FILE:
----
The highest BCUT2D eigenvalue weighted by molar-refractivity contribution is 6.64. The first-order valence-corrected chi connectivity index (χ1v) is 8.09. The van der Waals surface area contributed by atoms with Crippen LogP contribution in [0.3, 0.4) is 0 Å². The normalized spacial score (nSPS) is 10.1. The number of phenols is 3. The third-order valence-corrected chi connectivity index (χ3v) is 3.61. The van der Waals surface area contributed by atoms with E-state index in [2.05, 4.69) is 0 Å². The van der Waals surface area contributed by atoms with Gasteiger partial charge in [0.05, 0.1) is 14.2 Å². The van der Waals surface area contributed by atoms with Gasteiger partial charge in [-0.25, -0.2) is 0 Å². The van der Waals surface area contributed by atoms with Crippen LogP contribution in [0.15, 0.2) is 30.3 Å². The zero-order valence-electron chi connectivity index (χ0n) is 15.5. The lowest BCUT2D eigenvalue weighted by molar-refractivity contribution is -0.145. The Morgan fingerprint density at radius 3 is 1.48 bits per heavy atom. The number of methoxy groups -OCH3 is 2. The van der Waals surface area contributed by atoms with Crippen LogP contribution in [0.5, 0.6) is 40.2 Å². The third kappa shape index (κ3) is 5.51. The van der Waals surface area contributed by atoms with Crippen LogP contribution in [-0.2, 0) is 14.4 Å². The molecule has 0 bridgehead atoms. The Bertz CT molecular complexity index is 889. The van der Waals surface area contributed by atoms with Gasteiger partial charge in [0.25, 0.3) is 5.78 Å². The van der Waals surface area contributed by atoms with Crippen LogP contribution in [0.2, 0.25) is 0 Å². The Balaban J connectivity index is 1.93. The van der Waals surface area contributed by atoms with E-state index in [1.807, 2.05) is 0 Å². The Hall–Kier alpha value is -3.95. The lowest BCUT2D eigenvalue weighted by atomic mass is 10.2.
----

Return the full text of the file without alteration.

The highest BCUT2D eigenvalue weighted by molar-refractivity contribution is 6.64. The first-order valence-corrected chi connectivity index (χ1v) is 8.09. The van der Waals surface area contributed by atoms with Crippen LogP contribution in [0.3, 0.4) is 0 Å². The normalized spacial score (nSPS) is 10.1. The number of phenols is 3. The third-order valence-corrected chi connectivity index (χ3v) is 3.61. The van der Waals surface area contributed by atoms with E-state index in [2.05, 4.69) is 0 Å². The van der Waals surface area contributed by atoms with Gasteiger partial charge in [0.05, 0.1) is 14.2 Å². The van der Waals surface area contributed by atoms with Gasteiger partial charge in [-0.25, -0.2) is 0 Å². The van der Waals surface area contributed by atoms with Crippen LogP contribution in [0.15, 0.2) is 30.3 Å². The zero-order valence-electron chi connectivity index (χ0n) is 15.5. The lowest BCUT2D eigenvalue weighted by molar-refractivity contribution is -0.145. The Morgan fingerprint density at radius 3 is 1.48 bits per heavy atom. The number of methoxy groups -OCH3 is 2. The van der Waals surface area contributed by atoms with Crippen LogP contribution in [0.5, 0.6) is 40.2 Å². The third kappa shape index (κ3) is 5.51. The van der Waals surface area contributed by atoms with Crippen LogP contribution in [-0.2, 0) is 14.4 Å². The molecule has 0 bridgehead atoms. The Bertz CT molecular complexity index is 889. The van der Waals surface area contributed by atoms with Gasteiger partial charge in [0.25, 0.3) is 5.78 Å². The van der Waals surface area contributed by atoms with Crippen LogP contribution in [0.2, 0.25) is 0 Å². The Balaban J connectivity index is 1.93. The van der Waals surface area contributed by atoms with E-state index in [1.807, 2.05) is 0 Å². The Hall–Kier alpha value is -3.95. The lowest BCUT2D eigenvalue weighted by atomic mass is 10.2.